When I stumbled across this story this week, my first thought was that I must have misunderstood what I heard.  But when I Googled it to find out, it is one of the most amazing WW II survival stories I have ever heard.

Alan Eugene Magee was born Jan. 13, 1919.  He passed away on Dec. 20, 2003.  Magee joined the Air Force immediately after the Pearl Harbor attack.  He was assigned as a ball turret gunner on a B-17 Bomber, commonly known as the Flying Fortress. 

The ball turret on the bottom of the B-17 is nicknamed “snap, crackle, pop”.  This is where Mr. Magee found himself on Jan. 3, 1943.  He was on a daytime bombing raid over St. Nazaire, France. This was Magee’s seventh mission. 

Magee’s turret became dysfunctional after receiving heavy anti-aircraft fire.  He left the turret to find his parachute rendered useless. As an onslaught of anti-aircraft fire ripped most of the right wing off the aircraft, the Flying Fortress began a terrifying, deadly spin.  Magee was moving from the bomb bay to the radio room, when he blacked out due to a lack of oxygen.

He was miraculously thrown clear from the aircraft and fell over 22,000 feet.  He crashed through the glass roof of a railroad station.  The glass roof slowed Magee’s descent enough to where he actually survived the incredible fall.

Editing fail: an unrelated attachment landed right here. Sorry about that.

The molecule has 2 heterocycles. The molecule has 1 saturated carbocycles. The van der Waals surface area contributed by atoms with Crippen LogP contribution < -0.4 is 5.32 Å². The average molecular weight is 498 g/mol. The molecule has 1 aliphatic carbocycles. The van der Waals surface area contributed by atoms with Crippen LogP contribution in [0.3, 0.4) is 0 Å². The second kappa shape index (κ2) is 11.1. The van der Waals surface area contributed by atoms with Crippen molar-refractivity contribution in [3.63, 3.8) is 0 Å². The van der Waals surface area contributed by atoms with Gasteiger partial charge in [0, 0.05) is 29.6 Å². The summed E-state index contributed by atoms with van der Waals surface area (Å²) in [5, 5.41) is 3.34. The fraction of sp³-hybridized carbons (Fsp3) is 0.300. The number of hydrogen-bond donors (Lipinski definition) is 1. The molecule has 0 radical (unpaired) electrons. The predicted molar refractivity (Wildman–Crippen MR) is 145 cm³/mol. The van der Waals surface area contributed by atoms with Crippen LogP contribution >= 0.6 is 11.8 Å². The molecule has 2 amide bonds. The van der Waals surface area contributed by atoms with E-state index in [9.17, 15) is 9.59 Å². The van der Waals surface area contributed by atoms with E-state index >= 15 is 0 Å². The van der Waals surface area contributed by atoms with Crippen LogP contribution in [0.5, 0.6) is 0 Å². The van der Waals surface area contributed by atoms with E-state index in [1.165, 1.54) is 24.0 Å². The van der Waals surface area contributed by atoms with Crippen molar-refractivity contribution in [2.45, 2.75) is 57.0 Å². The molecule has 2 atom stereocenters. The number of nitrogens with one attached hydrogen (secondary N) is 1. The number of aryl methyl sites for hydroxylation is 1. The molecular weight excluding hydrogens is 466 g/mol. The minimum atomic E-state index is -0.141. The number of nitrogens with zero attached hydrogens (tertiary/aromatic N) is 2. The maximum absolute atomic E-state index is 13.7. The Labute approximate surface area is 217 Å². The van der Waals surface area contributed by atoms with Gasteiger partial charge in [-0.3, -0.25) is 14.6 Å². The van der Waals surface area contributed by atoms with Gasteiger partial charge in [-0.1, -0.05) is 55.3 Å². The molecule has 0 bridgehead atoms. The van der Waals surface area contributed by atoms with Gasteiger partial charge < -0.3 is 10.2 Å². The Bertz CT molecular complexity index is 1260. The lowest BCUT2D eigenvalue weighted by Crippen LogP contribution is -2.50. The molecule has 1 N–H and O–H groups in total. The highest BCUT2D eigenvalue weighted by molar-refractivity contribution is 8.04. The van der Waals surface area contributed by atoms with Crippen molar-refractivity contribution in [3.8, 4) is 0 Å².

Magee was taken as a prisoner of war.  In addition to his several broken bones, severe damage to his nose and eye, lung and kidney damage, and a nearly severed right arm, from the damage of the fall, he also had 28 shrapnel wounds.

In 1945 Magee was liberated.  He received the Air Medal, and a Purple Heart.  On Jan. 3, 1993, the people of St. Nazaire erected a memorial to Mr. Magee and his crew. 

I find this story almost impossible to believe.  The average estimate of speed that Magee was falling at, when he hit that glass roof, was somewhere around 120 MPH.  Can you even begin to imagine that?

What a fall.

God bless you all -- RHM